Promotion

Using the emotional power of a historic site and personal stories to raise awareness of current human rights questions

Recreating an 1897 apartment and dressmaking shop, the Lower East Side Tenement Museum brings together representatives from conflicting sectors of the garment industry to discuss what needs to be done — and by whom — to address the problem of sweatshops today.

Using the arts to connect human rights to local culture and tradition

The Cairo Institute of Human Rights Studies (CIHRS) in Egypt uses arts and literature to demonstrate that human rights are, and have long been, celebrated in Arab cultures. Although many Arab states supported the Universal Declaration of Human Rights (UDHR), several have since portrayed the UDHR, and human rights protection more generally, as a Western concept.

Using a nomination campaign to identify new potential allies for human rights

Domestic violence is an issue that affects the lives of men, women and children, yet it is often seen solely as a women’s issue. A group in South Africa uses a unique tactic to get men involved in curbing domestic violence.

The Everyday Hero Campaign of the 5-in-6 Project in South Africa asks women to identify men with a positive at­titude toward women and then invites these men to become new advocates for women’s rights.

Training victims of human rights abuses to use video technology to expose those abuses

Based in Hungary and Romania, the Black Box Foundation works to improve attitudes towards the Roma minority by training them in the production of television programs for local channels. The Foundation creates production teams, trains them in video production, secures airtime and sees that programs are exchanged between teams.

Training organizations to place their social justice work into the context of human rights, thereby providing advocates with a new set of tools and access to new alliances

The National Center for Human Rights Education (NCHRE) trains organizations in the United States to frame social justice issues as human rights issues. While many organizations in the United States work on social issues, few think of their work in terms of human rights.

Training local leaders as mediators and resources on human rights

In Uganda, the Foundation for Human Rights Initiative (FHRI) trains local leaders to help community members with legal complaints in a way that avoids the problems and frustrations of using the formal judicial system. FHRI teaches these leaders how to educate their communities about their constitutional and human rights. It also gives them paralegal skills, enabling them to provide mediation, counseling and advice so that citizens can obtain re­dress for abuses and exercise their full human rights.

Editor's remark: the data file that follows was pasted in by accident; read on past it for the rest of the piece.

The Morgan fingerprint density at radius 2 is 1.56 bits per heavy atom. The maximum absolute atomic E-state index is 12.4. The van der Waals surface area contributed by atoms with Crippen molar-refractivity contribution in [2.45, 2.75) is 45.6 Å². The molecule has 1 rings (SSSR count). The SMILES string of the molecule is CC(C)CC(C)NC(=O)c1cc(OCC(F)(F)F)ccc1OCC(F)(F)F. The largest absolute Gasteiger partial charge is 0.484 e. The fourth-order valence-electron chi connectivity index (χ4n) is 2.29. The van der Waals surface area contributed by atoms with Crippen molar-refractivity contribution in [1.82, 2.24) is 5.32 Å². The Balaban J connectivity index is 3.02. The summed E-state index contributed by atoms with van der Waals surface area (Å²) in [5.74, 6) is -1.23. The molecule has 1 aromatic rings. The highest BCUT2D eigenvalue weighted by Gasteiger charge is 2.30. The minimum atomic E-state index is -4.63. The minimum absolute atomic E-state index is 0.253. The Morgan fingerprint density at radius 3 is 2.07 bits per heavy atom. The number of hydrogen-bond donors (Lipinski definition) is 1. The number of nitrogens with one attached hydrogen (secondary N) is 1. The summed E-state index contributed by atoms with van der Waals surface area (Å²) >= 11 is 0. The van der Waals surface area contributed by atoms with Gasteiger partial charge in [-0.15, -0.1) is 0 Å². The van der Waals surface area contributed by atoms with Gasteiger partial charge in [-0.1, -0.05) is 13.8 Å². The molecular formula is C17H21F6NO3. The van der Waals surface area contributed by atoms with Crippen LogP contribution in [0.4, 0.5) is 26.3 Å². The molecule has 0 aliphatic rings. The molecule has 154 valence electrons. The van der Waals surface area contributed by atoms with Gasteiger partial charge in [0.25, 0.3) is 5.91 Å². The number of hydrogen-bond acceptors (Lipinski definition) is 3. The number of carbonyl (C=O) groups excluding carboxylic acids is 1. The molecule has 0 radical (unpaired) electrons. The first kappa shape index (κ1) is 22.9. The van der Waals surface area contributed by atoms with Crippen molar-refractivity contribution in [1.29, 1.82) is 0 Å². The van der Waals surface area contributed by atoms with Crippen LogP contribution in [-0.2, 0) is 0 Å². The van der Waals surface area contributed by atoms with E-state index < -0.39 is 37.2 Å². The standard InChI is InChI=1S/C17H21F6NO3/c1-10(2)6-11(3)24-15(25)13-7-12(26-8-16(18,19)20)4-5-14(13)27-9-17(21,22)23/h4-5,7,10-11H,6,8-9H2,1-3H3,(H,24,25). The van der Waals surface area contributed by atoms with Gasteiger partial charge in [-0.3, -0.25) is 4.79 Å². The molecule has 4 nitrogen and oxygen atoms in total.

Teaching police officers about their role in defending human rights

The Centro de Assessoramento a Programas de Educação para a Cidadania (CAPEC, or the Center for Advising Citizenship Education Programs) provides training to police officers in Brazil to help them understand the vital role they can play as defenders of human rights. The training, which includes a wide variety of courses, empha­sizes the human rights of all citizens, including the police officers themselves. The role of police is transformed through this process, leading to improved relationships with the community and greater civic engagement.

Teaching people in rural areas about their rights and connecting them to lawyers to defend those rights

The Thongbai Thongpao Foundation (TTF) in Thailand brings free legal assistance to rural residents, along with training on basic human rights and laws affecting their daily lives. While Thailand enjoyed rapid economic growth in the 1990s, much of the improved standard of living was concentrated in metropolitan areas. Rural populations lag behind economically and have little awareness of the rights guaranteed by modern Thai law. This leaves them vulnerable to exploitation by corrupt officials and moneylenders.

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